The turkey industry produces millions of tons of manure and litter annually. In some areas, Minnesota notably, turkey litter is considered to be beneficial when land applied; in others, nutrient loading of the soil from land application of litter is the grower’s biggest challenge. For instance, in the Chesapeake Bay Area, land application of manure is stringently regulated to prohibit nutrient loading; it can be very costly to dispose of the litter through transportation out of the area. Other regions of the country have fewer restrictions but encounter strong environmental pressure to reduce land application.
New upscale subdivisions are being built near the P & J Products site. There is some concern that in the future, land application of litter may not continue to be an accepted practice. As multi- generational turkey growers with a strong commitment to the industry, the Zimmerman’s are partnered with Coaltec in this gasification project in an effort to proactively assure that they remain good neighbors in their community.
The footprint for the entire system is 30-foot by 50-foot. A single phase 200-amp electrical service was required, as well as propane feed to the edge of the concrete pad. Components of the system include:
• Walking floor feed bin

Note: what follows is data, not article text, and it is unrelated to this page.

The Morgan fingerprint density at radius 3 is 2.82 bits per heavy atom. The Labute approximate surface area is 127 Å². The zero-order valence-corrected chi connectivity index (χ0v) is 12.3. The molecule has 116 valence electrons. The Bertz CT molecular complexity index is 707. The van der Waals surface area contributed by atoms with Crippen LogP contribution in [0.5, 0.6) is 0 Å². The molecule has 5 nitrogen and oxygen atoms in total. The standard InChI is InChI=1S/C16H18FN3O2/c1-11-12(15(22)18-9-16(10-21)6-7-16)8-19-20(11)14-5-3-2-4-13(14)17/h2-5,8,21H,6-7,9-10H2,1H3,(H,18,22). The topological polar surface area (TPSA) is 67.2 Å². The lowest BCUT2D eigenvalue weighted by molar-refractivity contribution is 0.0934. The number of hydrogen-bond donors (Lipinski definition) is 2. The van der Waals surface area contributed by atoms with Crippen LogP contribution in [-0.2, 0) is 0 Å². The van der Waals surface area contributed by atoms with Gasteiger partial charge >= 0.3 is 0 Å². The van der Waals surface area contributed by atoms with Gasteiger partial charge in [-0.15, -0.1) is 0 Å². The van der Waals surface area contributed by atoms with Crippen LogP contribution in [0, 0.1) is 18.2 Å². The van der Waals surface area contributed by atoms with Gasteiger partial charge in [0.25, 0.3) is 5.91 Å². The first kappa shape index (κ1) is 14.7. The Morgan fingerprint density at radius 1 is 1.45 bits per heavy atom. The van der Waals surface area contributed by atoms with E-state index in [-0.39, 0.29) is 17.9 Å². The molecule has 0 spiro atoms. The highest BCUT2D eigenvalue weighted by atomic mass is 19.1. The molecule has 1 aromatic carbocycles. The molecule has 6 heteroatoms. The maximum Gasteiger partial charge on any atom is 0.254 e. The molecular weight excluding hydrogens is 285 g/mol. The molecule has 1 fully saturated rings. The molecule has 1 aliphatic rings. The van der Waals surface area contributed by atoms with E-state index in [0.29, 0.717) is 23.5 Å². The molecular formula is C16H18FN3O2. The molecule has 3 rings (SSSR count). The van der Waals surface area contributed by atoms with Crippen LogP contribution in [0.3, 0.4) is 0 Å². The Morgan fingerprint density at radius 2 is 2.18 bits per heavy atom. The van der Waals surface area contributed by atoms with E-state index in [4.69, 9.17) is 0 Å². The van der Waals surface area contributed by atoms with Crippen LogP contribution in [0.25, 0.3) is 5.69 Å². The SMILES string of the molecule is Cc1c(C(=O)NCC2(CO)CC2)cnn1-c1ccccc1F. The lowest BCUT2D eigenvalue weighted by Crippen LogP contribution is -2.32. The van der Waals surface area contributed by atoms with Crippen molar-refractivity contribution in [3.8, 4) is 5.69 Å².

• Hydraulic ram feed system
• Primary gasification unit – 36 square feet of reaction floor designed to process up to 12 tons per day of turkey litter – including walking floor bottom to remove ash from unit
• Refractory lined transition ducting from the gasifier to the oxidizer
• Thermal oxidizer
• Refractory lined stack
• Three air fans and various air ducting
• Hydraulic power pack
• Motor Control Center including PLC system and variable frequency drive controls on many components
• Roto-phase system to convert single phase power to 3-phase
• Step up transformer to increase voltage from 240 volts to 480 volts
• Remote access feature
• Ash auger to take material away from the gasifier
• Propane start up burner for the gasifier and modulating propane oxidizer burner to prevent smoking during start up and during operation in the event fuel quality is too poor to operate alone and stay within operating parameters
The energy application equipment includes:
• Refractory lined drop out box – attached between the bottom of the stack and the heat exchanger to remove particulate prior to hot oil tubes.
• Hot air to hot oil heat exchanger designed to convert between 2 and 3 MMBTU/hr. of energy to hot oil operating at up to 425 degrees.
• Induced draft fan
• Hood and ducting to connect the exhaust from the heat exchanger back into the stack
• Hot oil pump and tank
• Fan coil to receive hot oil and deliver hot air to turkey house – system is designed to provide 10,000 CFM to the house, and increase air temperature from -10 degrees to 90 degrees.
• Hot oil piping and controls to distribute and monitor oil flows.
• Air ducting from the fan coil to inside of the barn to supply the hot air into the barn.
• The fan supplying the air to the barn is a single phase unit and is totally separate from the gasification power system. This allows the fan to be used during warmer weather to supply cooling air to the barn without the gasification system operating.
This project is funded by the Xcel Energy Renewable Development Fund (RDF).